New issue

Have a question about this project? Sign up for a free GitHub account to open an issue and contact its maintainers and the community.

By clicking “Sign up for GitHub”, you agree to our terms of service and privacy statement. We’ll occasionally send you account related emails.

Already on GitHub? Sign in to your account

Remove single-promiseable exception in jQuery.when #2018

Closed
gibson042 opened this Issue Jan 19, 2015 · 10 comments

Comments

Projects
None yet
5 participants
@gibson042
Member

gibson042 commented Jan 19, 2015

From http://api.jquery.com/jQuery.when:

If a single Deferred is passed to jQuery.when(), its Promise object (a subset of the Deferred methods) is returned

For consistency, we should always create a new master Deferred.

We follow through, but the code—both ours and library consumers—is more complicated than it needs to be as a result. The upcoming major version bump is a chance to unify single- and multiple-argument calls to jQuery.when, if we agree that doing so is valuable. (we did not)

@gibson042 gibson042 added this to the 3.0.0 milestone Jan 19, 2015

@dmethvin

This comment has been minimized.

Show comment
Hide comment
@dmethvin

dmethvin Jan 19, 2015

Member

I agree it makes sense to create a new Deferred rather than borrow the first one, so this is good with me as well.

Member

dmethvin commented Jan 19, 2015

I agree it makes sense to create a new Deferred rather than borrow the first one, so this is good with me as well.

@jaubourg

This comment has been minimized.

Show comment
Hide comment
@jaubourg

jaubourg Jan 19, 2015

Member

If I read correctly, this is not just about not reusing the original object. It's about ensuring $.when always resolves as an array.

Currently, $.when is idempotent. Meaning that $.when( $.when( "string" ) ); will resolve as "string" no matter the number of calls. Making it "less complicated than it needs to be" would mean that this would become [ [ "string" ] ] (and on and on). You can then forget about using $.when for handling inputs that may or may not be a Deferred/Promise because you would effectively change (and by change I mean obfuscate/complicate) the resolve value in the process.

The actual solution is to have another utility that would be used for arrays explicitly:

jQuery.whenArray = function( array ) {
    return jQuery.when.call( jQuery, array );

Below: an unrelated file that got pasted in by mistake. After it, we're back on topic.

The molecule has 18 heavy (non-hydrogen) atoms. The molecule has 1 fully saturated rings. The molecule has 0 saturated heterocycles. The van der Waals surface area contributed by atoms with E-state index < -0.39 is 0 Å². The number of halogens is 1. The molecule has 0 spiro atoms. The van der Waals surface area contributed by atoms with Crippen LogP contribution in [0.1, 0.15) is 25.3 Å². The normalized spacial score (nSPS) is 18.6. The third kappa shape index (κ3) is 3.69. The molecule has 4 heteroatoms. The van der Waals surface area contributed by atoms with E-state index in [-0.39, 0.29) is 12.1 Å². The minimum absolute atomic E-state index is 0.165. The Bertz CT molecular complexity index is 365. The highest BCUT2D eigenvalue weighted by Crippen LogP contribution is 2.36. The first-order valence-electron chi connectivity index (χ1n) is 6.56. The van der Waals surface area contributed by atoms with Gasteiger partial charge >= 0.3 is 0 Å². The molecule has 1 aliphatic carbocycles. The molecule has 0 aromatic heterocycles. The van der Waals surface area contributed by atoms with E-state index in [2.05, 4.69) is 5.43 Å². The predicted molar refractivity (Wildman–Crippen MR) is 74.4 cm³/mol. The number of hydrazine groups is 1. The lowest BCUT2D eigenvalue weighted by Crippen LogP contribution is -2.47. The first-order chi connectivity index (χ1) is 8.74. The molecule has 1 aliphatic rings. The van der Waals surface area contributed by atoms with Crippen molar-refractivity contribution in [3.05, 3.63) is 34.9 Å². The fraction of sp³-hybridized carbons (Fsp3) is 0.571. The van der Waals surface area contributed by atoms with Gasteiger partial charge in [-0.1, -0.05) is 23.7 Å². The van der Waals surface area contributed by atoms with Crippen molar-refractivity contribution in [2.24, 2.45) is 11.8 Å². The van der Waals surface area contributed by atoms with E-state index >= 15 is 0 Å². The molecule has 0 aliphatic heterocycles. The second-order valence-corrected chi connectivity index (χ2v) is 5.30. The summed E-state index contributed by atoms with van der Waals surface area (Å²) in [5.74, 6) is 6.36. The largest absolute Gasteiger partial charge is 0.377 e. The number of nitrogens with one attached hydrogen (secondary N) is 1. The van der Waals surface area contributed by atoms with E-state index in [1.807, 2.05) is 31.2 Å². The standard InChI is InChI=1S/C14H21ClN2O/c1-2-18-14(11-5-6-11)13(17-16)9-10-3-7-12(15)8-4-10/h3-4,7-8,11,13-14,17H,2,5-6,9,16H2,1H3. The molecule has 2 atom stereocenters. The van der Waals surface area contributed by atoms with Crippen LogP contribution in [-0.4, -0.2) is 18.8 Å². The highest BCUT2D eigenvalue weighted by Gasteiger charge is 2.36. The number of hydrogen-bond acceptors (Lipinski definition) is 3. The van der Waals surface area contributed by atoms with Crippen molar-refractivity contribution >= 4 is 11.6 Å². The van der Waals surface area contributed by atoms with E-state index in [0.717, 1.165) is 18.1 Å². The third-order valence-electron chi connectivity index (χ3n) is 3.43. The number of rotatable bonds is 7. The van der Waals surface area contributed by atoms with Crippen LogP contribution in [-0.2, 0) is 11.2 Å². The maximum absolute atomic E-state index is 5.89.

};
Member

jaubourg commented Jan 19, 2015

If I read correctly, this is not just about not reusing the original object. It's about ensuring $.when always resolves as an array.

Currently, $.when is idempotent. Meaning that $.when( $.when( "string" ) ); will resolve as "string" no matter the number of calls. Making it "less complicated than it needs to be" would mean that this would become [ [ "string" ] ] (and on and on). You can then forget about using $.when for handling inputs that may or may not be a Deferred/Promise because you would effectively change (and by change I mean obfuscate/complicate) the resolve value in the process.

The actual solution is to have another utility that would be used for arrays explicitly:

jQuery.whenArray = function( array ) {
    return jQuery.when.call( jQuery, array );
};
@dmethvin

This comment has been minimized.

Show comment
Hide comment
@dmethvin

dmethvin Jan 19, 2015

Member

If we want $.when to accept any kind of thenable or standard Promise, I think we'd want to handle the $.when( thenable ) case and create a new Deferred there. So always creating a new one seems like the best way to go for consistency and predictability.

I think that changing the array case would be a lot more visible and breaking, and a separate API might be the best way to "document" the confusion people have in trying to call $.when with an array.

Member

dmethvin commented Jan 19, 2015

If we want $.when to accept any kind of thenable or standard Promise, I think we'd want to handle the $.when( thenable ) case and create a new Deferred there. So always creating a new one seems like the best way to go for consistency and predictability.

I think that changing the array case would be a lot more visible and breaking, and a separate API might be the best way to "document" the confusion people have in trying to call $.when with an array.

@jaubourg

This comment has been minimized.

Show comment
Hide comment
@jaubourg

jaubourg Jan 19, 2015

Member

If we want $.when to accept any kind of thenable or standard Promise, I think we'd want to handle the $.when( thenable ) case and create a new Deferred there. So always creating a new one seems like the best way to go for consistency and predictability.

You're perfectly right.

Member

jaubourg commented Jan 19, 2015

If we want $.when to accept any kind of thenable or standard Promise, I think we'd want to handle the $.when( thenable ) case and create a new Deferred there. So always creating a new one seems like the best way to go for consistency and predictability.

You're perfectly right.

@gibson042

This comment has been minimized.

Show comment
Hide comment
@gibson042

gibson042 Jan 19, 2015

Member

This is in fact a double request; shame on me. Sounds like we're in agreement in always creating a new Deferred, so 👍 there.

The other bit, correctly identified by @jaubourg, is me going off half-cocked about yet another inconsistency in our API.